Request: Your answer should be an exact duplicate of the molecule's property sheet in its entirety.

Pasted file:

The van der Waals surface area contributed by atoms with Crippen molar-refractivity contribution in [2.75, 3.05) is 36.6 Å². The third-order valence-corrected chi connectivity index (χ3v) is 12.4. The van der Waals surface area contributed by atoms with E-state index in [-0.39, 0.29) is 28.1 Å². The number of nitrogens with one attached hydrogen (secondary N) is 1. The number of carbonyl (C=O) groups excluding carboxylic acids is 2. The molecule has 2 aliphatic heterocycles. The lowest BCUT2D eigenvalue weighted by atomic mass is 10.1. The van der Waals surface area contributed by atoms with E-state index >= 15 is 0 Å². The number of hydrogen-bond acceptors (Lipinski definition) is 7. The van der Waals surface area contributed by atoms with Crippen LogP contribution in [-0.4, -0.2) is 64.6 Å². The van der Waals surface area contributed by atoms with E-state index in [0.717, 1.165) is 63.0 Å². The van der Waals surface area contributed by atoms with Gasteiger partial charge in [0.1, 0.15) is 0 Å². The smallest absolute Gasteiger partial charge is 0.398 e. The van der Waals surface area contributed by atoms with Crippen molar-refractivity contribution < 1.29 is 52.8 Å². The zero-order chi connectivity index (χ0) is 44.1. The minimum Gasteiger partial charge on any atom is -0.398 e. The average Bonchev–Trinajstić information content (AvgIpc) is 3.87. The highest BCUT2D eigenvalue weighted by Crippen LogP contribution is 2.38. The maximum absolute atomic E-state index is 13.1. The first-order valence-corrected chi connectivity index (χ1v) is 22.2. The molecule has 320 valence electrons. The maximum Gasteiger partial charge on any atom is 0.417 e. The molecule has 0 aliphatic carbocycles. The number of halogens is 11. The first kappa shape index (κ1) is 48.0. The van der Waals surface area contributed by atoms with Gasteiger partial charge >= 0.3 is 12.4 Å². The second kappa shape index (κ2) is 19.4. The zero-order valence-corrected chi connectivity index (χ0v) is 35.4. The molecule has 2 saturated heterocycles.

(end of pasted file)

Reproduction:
The van der Waals surface area contributed by atoms with Crippen molar-refractivity contribution in [2.75, 3.05) is 36.6 Å². The third-order valence-corrected chi connectivity index (χ3v) is 12.4. The van der Waals surface area contributed by atoms with E-state index in [-0.39, 0.29) is 28.1 Å². The number of nitrogens with one attached hydrogen (secondary N) is 1. The number of carbonyl (C=O) groups excluding carboxylic acids is 2. The molecule has 2 aliphatic heterocycles. The lowest BCUT2D eigenvalue weighted by atomic mass is 10.1. The van der Waals surface area contributed by atoms with E-state index >= 15 is 0 Å². The number of hydrogen-bond acceptors (Lipinski definition) is 7. The van der Waals surface area contributed by atoms with Crippen LogP contribution in [-0.4, -0.2) is 64.6 Å². The van der Waals surface area contributed by atoms with E-state index in [0.717, 1.165) is 63.0 Å². The van der Waals surface area contributed by atoms with Gasteiger partial charge in [0.1, 0.15) is 0 Å². The smallest absolute Gasteiger partial charge is 0.398 e. The van der Waals surface area contributed by atoms with Crippen molar-refractivity contribution < 1.29 is 52.8 Å². The zero-order chi connectivity index (χ0) is 44.1. The minimum Gasteiger partial charge on any atom is -0.398 e. The average Bonchev–Trinajstić information content (AvgIpc) is 3.87. The highest BCUT2D eigenvalue weighted by Crippen LogP contribution is 2.38. The maximum absolute atomic E-state index is 13.1. The first-order valence-corrected chi connectivity index (χ1v) is 22.2. The molecule has 320 valence electrons. The maximum Gasteiger partial charge on any atom is 0.417 e. The molecule has 0 aliphatic carbocycles. The number of halogens is 11. The first kappa shape index (κ1) is 48.0. The van der Waals surface area contributed by atoms with Gasteiger partial charge >= 0.3 is 12.4 Å². The second kappa shape index (κ2) is 19.4. The zero-order valence-corrected chi connectivity index (χ0v) is 35.4. The molecule has 2 saturated heterocycles.